Minneapolis to pay family of George Floyd $27 million

US City To Pay $27 Million Settlement To George Floyd's Family

US City To Pay $27 Million Settlement To George Floyd's Family

Although Frey promised on Friday that the city would be "unrelenting" in reforming its police department, it was not clear if the city was admitting wrongdoing as part of the settlement, and city officials did not immediately respond to queries.

"It's going to be a long journey to justice".

Flowers, signs and balloons are left near a makeshift memorial to George Floyd near the spot where he died.

The city agreed to pay $27 million (€22.6 million) to settle the civil lawsuit. And that will make decisions happen.

Floyd's brother Rodney said the agreement is "a necessary step for all of us to begin to get some closure".

Judge Cahill started the jury selection even though it had remained unclear until Thursday whether Chauvin would also face a third-degree murder charge.

It alleged the officers violated Floyd's rights when they restrained him, and that the city allowed a culture of excessive force, racism and impunity to flourish in its police force.

The family filed suit in July against the city and the four former police officers involved in Floyd's killing.

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Teenagers are being mass-tested for Covid-19 - a huge undertaking for schools - and are required to wear face coverings in class. After three initial tests on-site students will be provided with two rapid tests to use each week at home.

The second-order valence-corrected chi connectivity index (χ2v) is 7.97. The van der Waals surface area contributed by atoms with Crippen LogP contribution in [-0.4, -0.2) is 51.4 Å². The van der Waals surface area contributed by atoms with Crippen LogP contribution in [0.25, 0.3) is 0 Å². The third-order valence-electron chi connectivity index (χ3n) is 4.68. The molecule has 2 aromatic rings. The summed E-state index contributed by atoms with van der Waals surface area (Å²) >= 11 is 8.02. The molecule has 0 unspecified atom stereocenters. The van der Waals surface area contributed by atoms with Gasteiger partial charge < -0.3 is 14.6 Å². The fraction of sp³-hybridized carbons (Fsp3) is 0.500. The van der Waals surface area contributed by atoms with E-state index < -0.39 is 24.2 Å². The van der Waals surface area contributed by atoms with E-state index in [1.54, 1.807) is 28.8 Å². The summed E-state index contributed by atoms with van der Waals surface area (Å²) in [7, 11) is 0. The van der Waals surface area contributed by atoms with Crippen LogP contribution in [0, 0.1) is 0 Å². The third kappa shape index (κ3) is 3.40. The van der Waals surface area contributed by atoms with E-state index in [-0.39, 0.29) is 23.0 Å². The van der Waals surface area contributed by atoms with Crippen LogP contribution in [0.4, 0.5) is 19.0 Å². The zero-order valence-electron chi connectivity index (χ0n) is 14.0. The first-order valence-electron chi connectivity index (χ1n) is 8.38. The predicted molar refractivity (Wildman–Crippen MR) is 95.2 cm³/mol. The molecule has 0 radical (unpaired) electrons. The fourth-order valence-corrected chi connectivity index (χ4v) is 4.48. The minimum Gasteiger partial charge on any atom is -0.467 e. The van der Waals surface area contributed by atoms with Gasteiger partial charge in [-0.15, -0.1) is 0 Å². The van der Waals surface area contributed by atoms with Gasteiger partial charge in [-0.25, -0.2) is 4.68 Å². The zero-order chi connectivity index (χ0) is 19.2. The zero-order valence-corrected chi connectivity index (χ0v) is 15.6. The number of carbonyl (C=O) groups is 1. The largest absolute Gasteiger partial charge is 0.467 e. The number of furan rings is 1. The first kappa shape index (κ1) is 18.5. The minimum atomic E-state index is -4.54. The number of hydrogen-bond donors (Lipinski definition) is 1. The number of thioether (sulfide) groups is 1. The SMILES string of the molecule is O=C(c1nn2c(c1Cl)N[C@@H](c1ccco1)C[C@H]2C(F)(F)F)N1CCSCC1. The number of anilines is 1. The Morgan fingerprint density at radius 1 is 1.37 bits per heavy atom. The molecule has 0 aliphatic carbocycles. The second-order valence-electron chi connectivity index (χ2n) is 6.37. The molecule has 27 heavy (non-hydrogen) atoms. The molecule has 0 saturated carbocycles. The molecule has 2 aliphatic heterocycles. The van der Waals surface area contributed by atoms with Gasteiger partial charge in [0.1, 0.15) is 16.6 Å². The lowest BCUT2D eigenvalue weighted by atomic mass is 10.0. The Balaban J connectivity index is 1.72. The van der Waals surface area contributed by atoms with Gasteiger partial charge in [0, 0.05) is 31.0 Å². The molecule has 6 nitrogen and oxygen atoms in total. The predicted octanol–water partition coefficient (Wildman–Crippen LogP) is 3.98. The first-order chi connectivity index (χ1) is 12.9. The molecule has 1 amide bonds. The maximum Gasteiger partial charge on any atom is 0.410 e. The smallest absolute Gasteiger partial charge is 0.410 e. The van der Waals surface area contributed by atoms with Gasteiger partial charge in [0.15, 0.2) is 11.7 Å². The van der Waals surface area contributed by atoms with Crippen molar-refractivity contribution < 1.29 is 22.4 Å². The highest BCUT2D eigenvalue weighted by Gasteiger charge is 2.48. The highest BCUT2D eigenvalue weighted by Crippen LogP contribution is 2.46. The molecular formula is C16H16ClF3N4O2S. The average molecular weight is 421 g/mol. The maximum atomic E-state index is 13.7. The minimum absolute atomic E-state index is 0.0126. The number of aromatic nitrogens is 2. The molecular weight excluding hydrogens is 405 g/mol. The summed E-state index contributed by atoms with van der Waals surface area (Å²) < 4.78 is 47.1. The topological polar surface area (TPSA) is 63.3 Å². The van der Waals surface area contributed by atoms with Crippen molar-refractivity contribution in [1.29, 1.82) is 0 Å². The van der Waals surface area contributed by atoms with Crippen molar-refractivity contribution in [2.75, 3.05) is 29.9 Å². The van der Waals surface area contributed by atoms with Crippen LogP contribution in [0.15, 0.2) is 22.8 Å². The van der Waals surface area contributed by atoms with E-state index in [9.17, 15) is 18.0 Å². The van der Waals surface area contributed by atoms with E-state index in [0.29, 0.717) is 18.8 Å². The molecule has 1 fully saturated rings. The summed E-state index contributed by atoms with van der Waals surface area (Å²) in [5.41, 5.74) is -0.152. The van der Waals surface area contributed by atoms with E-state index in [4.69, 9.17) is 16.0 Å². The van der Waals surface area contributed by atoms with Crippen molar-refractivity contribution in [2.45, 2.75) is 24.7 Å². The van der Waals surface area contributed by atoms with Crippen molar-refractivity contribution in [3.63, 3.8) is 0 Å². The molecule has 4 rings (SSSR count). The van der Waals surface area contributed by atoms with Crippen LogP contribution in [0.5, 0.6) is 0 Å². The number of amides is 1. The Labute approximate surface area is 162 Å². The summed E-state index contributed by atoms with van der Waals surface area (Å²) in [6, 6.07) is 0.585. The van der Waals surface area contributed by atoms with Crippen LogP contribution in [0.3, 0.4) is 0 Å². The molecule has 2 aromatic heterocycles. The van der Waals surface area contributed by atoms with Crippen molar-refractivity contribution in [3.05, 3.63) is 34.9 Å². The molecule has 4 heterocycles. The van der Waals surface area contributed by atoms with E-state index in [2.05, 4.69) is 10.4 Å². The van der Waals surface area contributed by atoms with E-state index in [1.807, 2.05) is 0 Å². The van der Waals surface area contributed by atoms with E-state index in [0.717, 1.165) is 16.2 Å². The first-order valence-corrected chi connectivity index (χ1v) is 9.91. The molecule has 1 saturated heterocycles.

The settlement will likely ensure that George Floyd's young daughter, Gianna Floyd, "is taken care of for the rest of her life", NAACP president and CEO Derrick Johnson said in a statement. Asked about the property damage during the unrest, she said, "I felt that was what needed to happen to bring this to the world's attention".

"Justice doesn't really wait", he said. "It happens when it happens and it happened today". Four of the jurors identify as white, one as multiracial, one as Hispanic and one as Black, according Hennepin County District Judge Peter Cahill, who is presiding over the case. They are scheduled for trial this summer, and possible third degree charges in that case would be addressed at a later time, the judge said. "There has already been a ton of pretrial publicity - some of it bad for the prosecution, some of it bad for the defence". Twelve jurors and two alternates will hear the case.

Crump and others at the news conference called for any protests during Chauvin's trial to be peaceful.

Meanwhile, another potential juror was dismissed Friday after she acknowledged having a negative view of the defendant. Video showing Chauvin kneeling on Floyd's neck for almost nine minutes sparked protests in and beyond the city. She said she did not watch the bystander video in its entirety because "I just couldn't watch it anymore".

Jury selection resumed later on Thursday, and a sixth juror was seated: a man who said he was addicted to true-crime podcasts.

When jury selection resumes Friday for a fourth day, the panel seated so far will include five men and one woman.

The other three former officers - J. Alexander Kueng, Thomas Lane, and Tou Thao - are scheduled to go on trial on August 23.

Lawyers for Chauvin had successfully argued past year that Cahill should dismiss third-degree murder on the basis that the statute requires the "death-causing act" not be directed at a single individual.

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